Advocacy in mental health

Explains what advocacy is and how it can help you. Gives information on different types of advocacy, including statutory advocates, what sort of situations an advocate can help you with, and how to find an advocate.

Your stories

What does the Care Act mean for people with mental health problems?

Helen from our Policy and Campaigns team blogs about the implications of the Care Act.

Helen Undy, Senior Policy & Campaigns Officer
Posted on 23/05/2014

Having my voice heard made all the difference

Andy reflects on his year as a Voice of Mind and having his voice heard in the run up to the general election.

Andy Hollinghurst, Voice of Mind
Posted on 01/05/2015

The night I spent in a cell

Claire blogs about why a police cell was the last place she needed to be during a mental health crisis.

Posted on 27/11/2014

What are Independent Mental Capacity Advocates (IMCAs)?

What is an IMCA?

An Independent Mental Capacity Advocate (IMCA) is an advocate appointed to act on your behalf if you lack capacity to make certain decisions.

In England, IMCAs are appointed by a local authority, and in Wales they are appointed by a local Health Board or other NHS body in Wales.

(See our pages on the Mental Capacity Act 2005 for more information what ‘lacking capacity’ means.)

When am I entitled to an IMCA?

You have the right to an IMCA in these situations:

  • If you are 16 or over, lack capacity to make certain decisions for yourself and do not have a close family member or a person who cares for you to support you.
  • If you have no one to represent your views and an NHS body or local authority is reviewing or planning to review your accommodation, or it would be helpful to you when there is an allegation that you have been abused.

You will usually not be given an IMCA if:

How can an IMCA help me?

An IMCA should help you:

  • When an NHS body wants to provide serious medical treatment to you.
  • When there are plans to give you long-term accommodation in hospital (more than 28 days) or in a care home (more than 8 weeks). However, if the arrangements are urgent, the NHS body does not have to appoint an IMCA.
  • In some cases, if the professionals apply for a standard or urgent authorisation to deprive you of your liberty under the deprivation of liberty safeguards. You have the right to help from an independent mental capacity advocate with challenging an authorisation even if you have a relevant person’s representative helping and supporting you to do this. Both you and your relevant person's representative would be entitled to get help and support from an independent mental capacity advocate.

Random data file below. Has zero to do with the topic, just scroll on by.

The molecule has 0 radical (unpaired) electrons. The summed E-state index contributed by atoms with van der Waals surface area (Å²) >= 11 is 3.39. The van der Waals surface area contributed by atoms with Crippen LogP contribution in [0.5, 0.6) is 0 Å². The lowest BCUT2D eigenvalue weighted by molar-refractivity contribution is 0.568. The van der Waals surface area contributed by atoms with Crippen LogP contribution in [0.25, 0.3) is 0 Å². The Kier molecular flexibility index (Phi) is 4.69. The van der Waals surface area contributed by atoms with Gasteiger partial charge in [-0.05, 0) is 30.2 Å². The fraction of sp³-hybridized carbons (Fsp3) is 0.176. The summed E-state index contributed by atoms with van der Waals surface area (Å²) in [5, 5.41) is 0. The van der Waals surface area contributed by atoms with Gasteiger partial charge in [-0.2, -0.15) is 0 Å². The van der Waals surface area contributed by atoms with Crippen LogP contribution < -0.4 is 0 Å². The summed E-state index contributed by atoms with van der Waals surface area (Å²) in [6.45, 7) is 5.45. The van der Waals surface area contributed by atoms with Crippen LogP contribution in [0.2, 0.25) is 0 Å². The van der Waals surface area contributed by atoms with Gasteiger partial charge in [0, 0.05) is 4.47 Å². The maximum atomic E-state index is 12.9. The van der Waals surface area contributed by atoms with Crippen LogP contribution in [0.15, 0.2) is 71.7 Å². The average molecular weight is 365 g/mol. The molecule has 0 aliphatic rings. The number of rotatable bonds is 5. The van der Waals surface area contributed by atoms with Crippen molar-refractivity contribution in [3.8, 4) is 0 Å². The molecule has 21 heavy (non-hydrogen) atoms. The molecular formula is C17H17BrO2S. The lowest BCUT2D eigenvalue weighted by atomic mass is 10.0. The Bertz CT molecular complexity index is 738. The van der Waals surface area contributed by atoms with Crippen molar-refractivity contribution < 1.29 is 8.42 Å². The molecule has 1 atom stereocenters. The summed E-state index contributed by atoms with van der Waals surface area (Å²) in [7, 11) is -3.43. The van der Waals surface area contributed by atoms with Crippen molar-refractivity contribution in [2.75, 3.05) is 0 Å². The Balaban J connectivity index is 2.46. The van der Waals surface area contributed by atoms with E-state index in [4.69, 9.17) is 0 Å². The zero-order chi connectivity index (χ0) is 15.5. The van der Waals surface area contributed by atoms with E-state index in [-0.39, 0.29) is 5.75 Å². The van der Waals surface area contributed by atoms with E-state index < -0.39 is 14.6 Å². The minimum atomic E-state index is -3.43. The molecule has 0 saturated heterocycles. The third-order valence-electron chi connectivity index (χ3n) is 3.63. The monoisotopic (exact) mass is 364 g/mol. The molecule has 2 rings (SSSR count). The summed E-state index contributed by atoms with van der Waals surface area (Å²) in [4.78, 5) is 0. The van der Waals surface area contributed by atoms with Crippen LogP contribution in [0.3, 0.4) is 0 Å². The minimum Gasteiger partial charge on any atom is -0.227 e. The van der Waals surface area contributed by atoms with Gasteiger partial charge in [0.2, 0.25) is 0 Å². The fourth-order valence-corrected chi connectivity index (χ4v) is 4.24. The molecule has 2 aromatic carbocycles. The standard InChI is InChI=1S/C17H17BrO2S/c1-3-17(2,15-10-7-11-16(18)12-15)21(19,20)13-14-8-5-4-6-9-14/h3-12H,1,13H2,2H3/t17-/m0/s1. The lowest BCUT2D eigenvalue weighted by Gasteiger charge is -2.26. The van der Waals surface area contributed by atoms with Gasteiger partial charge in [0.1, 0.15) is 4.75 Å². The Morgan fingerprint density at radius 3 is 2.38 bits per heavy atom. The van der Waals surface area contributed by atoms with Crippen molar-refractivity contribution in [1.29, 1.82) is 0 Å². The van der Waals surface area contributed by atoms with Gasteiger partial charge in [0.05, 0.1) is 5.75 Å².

Your IMCA can:

  • Visit you in a care home, hospital or other place. If they have been appointed to help you, they should be able to speak to you in private, unless you want someone else there to support you.
  • Help collect relevant information about the decision that needs to be made about you – for example your health records.
  • Consult with health professionals providing your care and treatment, if you agree. If appropriate, they can consult other people who may be able to comment on your wishes, feelings, beliefs and values, if you are unable to comment yourself at the time.
  • Support you so that you can make decisions for yourself. This includes support like:
    • identifying your wishes, feelings, beliefs and values, or what these would be if you had the capacity to make the decision
    • telling you what your options are
    • if your decision is about medical treatment, they can suggest whether it would be useful to get another medical opinion about the treatment
    • making sure that the best interests checklist has been followed, the least restrictive options for your care and treatment have been considered, and that the Mental Capacity Act Code of Practice has been followed
    • writing a short report with their findings, giving their opinion on how the decision should be made in your best interests.
  • Help you complain. If the independent mental capacity advocate believes that their opinion has not been taken into account by the health professionals, or if there is a disagreement between the professionals about what is in your best interests, they can:
    • make a complaint to the NHS body (the hospital or trust) or the local authority, or
    • take the matter to the Court of Protection for a decision.


This information was published in October 2017 – to be revised in 2020. References are available on request. If you would like to reproduce any of this information see our page on permissions and licensing.

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